Hello, ladies. Check the abdominal flap!
With its doll eyes and fuzzy mouthparts, the Australian peacock spider could endear itself to even the most skittish arachnophobe. Only one-fifth of an inch long, this wee wonder is found in a broad range of habitats Down Under, from coastal sand dunes to suburban gardens. It is most noted for the male's lurid abdominal fan. (Until recently, scientists believed the surrounding flaps enabled the spider to fly.) Its brilliant markings, much like the peacock's plumage, are flaunted in an elaborate courtship dance for the benefit of the dun-colored female. Males are notably persistent, making moves on females who are aloof, pregnant, or of another species entirely. (Guys that push their luck too far can end up as dinner.)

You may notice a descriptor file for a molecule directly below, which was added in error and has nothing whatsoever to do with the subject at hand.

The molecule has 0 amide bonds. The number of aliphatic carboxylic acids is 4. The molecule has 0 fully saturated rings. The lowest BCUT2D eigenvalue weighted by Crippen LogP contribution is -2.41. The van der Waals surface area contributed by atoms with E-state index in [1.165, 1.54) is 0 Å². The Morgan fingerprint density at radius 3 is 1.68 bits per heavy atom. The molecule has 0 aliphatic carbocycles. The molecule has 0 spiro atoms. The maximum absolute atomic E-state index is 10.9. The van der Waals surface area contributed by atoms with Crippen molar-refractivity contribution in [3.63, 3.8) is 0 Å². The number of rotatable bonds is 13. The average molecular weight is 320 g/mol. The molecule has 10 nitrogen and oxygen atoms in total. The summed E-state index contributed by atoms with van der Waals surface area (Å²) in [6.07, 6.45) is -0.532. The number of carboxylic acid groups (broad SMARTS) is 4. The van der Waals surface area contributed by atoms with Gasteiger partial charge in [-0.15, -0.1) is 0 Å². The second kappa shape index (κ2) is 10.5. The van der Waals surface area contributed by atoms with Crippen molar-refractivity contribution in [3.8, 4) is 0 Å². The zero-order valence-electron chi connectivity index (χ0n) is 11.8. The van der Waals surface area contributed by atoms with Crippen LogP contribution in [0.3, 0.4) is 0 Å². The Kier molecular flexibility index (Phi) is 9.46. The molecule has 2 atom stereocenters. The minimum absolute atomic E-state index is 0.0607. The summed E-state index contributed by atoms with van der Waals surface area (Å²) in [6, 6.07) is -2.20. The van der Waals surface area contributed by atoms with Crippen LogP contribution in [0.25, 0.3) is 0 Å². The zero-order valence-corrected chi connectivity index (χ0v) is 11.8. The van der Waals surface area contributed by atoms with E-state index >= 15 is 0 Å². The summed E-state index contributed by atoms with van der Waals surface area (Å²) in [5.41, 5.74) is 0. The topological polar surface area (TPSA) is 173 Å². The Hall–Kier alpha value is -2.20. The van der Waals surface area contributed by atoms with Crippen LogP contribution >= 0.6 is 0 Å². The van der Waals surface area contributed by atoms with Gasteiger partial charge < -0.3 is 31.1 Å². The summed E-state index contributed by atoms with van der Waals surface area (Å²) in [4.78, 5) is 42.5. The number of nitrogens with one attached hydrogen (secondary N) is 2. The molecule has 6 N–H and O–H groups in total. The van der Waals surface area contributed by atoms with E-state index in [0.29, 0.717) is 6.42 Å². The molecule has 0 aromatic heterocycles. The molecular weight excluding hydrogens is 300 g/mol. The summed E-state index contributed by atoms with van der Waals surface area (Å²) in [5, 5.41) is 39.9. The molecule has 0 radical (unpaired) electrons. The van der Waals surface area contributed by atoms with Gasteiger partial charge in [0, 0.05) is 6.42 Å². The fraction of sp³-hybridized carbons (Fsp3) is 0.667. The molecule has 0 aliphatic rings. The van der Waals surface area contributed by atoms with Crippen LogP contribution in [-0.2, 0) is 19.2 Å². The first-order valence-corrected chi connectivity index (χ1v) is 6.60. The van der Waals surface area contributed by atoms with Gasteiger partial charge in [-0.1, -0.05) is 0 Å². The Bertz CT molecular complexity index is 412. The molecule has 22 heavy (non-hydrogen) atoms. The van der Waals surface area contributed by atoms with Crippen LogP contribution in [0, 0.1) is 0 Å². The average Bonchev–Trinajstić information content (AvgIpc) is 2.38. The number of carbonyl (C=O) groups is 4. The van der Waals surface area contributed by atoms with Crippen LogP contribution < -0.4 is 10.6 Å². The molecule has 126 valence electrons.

Although unable to fly, peacock spiders can leap up to 40 times their body length, which comes in handy for pouncing on baby crickets and other prey. Their envelope-shaped webs serve as shelters rather than snares. Females stay tucked inside with their eggs, barely eating or drinking until their young grow old enough to feed.
The primary threat to these tiny arachnids, says arachnologist Jürgen Otto, is habitat destruction, especially via the controlled burns that Australia employs to reduce the threat of runaway wildfires. "Invertebrates are not taken into account when deciding to burn," Otto says. "It's not on the radar of environment managers." Bright as they may be, peacock spiders' colors are not enough to get everyone's attention.